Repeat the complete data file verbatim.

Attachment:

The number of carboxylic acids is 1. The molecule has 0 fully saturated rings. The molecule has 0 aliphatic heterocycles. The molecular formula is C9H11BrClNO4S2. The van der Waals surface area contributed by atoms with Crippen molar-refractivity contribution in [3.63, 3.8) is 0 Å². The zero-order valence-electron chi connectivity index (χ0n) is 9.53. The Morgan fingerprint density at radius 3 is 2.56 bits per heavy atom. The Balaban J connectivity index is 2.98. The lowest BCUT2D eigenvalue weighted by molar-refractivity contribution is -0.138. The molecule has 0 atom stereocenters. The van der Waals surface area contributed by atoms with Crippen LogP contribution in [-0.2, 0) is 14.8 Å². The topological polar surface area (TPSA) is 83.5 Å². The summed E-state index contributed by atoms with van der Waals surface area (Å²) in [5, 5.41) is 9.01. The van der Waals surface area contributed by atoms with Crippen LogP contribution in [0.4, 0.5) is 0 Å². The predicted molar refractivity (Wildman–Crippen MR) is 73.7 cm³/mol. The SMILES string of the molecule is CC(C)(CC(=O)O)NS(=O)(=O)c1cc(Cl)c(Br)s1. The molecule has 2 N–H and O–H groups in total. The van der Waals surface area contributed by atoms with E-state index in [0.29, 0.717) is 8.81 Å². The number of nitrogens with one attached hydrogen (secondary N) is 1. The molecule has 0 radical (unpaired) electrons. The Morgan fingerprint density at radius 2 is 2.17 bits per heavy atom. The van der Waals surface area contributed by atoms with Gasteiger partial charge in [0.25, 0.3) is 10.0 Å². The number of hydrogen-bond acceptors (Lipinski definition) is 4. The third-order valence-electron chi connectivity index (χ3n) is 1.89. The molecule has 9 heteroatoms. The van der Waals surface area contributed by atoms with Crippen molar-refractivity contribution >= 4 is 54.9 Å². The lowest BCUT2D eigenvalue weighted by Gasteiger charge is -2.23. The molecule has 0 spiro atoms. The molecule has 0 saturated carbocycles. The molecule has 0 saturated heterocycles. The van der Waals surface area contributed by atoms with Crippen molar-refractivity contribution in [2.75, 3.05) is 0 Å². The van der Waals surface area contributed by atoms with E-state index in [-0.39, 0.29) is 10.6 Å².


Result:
The number of carboxylic acids is 1. The molecule has 0 fully saturated rings. The molecule has 0 aliphatic heterocycles. The molecular formula is C9H11BrClNO4S2. The van der Waals surface area contributed by atoms with Crippen molar-refractivity contribution in [3.63, 3.8) is 0 Å². The zero-order valence-electron chi connectivity index (χ0n) is 9.53. The Morgan fingerprint density at radius 3 is 2.56 bits per heavy atom. The Balaban J connectivity index is 2.98. The lowest BCUT2D eigenvalue weighted by molar-refractivity contribution is -0.138. The molecule has 0 atom stereocenters. The van der Waals surface area contributed by atoms with Crippen LogP contribution in [-0.2, 0) is 14.8 Å². The topological polar surface area (TPSA) is 83.5 Å². The summed E-state index contributed by atoms with van der Waals surface area (Å²) in [5, 5.41) is 9.01. The van der Waals surface area contributed by atoms with Crippen LogP contribution in [0.4, 0.5) is 0 Å². The predicted molar refractivity (Wildman–Crippen MR) is 73.7 cm³/mol. The SMILES string of the molecule is CC(C)(CC(=O)O)NS(=O)(=O)c1cc(Cl)c(Br)s1. The molecule has 2 N–H and O–H groups in total. The van der Waals surface area contributed by atoms with E-state index in [0.29, 0.717) is 8.81 Å². The number of nitrogens with one attached hydrogen (secondary N) is 1. The molecule has 0 radical (unpaired) electrons. The Morgan fingerprint density at radius 2 is 2.17 bits per heavy atom. The van der Waals surface area contributed by atoms with Gasteiger partial charge in [0.25, 0.3) is 10.0 Å². The number of hydrogen-bond acceptors (Lipinski definition) is 4. The third-order valence-electron chi connectivity index (χ3n) is 1.89. The molecule has 9 heteroatoms. The van der Waals surface area contributed by atoms with Crippen molar-refractivity contribution >= 4 is 54.9 Å². The lowest BCUT2D eigenvalue weighted by Gasteiger charge is -2.23. The molecule has 0 spiro atoms. The molecule has 0 saturated carbocycles. The molecule has 0 saturated heterocycles. The van der Waals surface area contributed by atoms with Crippen molar-refractivity contribution in [2.75, 3.05) is 0 Å². The van der Waals surface area contributed by atoms with E-state index in [-0.39, 0.29) is 10.6 Å².